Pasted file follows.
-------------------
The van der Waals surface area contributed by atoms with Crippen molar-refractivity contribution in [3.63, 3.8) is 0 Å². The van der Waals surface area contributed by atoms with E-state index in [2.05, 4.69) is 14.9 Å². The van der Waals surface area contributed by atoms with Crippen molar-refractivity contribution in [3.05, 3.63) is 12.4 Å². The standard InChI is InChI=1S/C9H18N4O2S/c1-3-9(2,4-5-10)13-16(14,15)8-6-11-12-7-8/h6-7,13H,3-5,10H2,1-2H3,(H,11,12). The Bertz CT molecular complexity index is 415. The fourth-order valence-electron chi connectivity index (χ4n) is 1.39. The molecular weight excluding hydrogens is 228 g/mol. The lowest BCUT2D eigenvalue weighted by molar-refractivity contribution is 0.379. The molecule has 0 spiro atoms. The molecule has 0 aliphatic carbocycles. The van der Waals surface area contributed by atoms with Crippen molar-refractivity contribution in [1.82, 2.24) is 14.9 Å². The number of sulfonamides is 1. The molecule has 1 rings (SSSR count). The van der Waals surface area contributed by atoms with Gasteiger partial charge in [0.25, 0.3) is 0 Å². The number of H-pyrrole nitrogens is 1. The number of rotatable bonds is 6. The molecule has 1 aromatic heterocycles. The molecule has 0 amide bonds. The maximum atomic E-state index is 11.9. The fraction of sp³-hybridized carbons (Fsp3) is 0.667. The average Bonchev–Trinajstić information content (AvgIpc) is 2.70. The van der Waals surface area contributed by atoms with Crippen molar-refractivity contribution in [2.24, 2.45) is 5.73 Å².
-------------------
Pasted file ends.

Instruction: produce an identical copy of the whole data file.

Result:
The van der Waals surface area contributed by atoms with Crippen molar-refractivity contribution in [3.63, 3.8) is 0 Å². The van der Waals surface area contributed by atoms with E-state index in [2.05, 4.69) is 14.9 Å². The van der Waals surface area contributed by atoms with Crippen molar-refractivity contribution in [3.05, 3.63) is 12.4 Å². The standard InChI is InChI=1S/C9H18N4O2S/c1-3-9(2,4-5-10)13-16(14,15)8-6-11-12-7-8/h6-7,13H,3-5,10H2,1-2H3,(H,11,12). The Bertz CT molecular complexity index is 415. The fourth-order valence-electron chi connectivity index (χ4n) is 1.39. The molecular weight excluding hydrogens is 228 g/mol. The lowest BCUT2D eigenvalue weighted by molar-refractivity contribution is 0.379. The molecule has 0 spiro atoms. The molecule has 0 aliphatic carbocycles. The van der Waals surface area contributed by atoms with Crippen molar-refractivity contribution in [1.82, 2.24) is 14.9 Å². The number of sulfonamides is 1. The molecule has 1 rings (SSSR count). The van der Waals surface area contributed by atoms with Gasteiger partial charge in [0.25, 0.3) is 0 Å². The number of H-pyrrole nitrogens is 1. The number of rotatable bonds is 6. The molecule has 1 aromatic heterocycles. The molecule has 0 amide bonds. The maximum atomic E-state index is 11.9. The fraction of sp³-hybridized carbons (Fsp3) is 0.667. The average Bonchev–Trinajstić information content (AvgIpc) is 2.70. The van der Waals surface area contributed by atoms with Crippen molar-refractivity contribution in [2.24, 2.45) is 5.73 Å².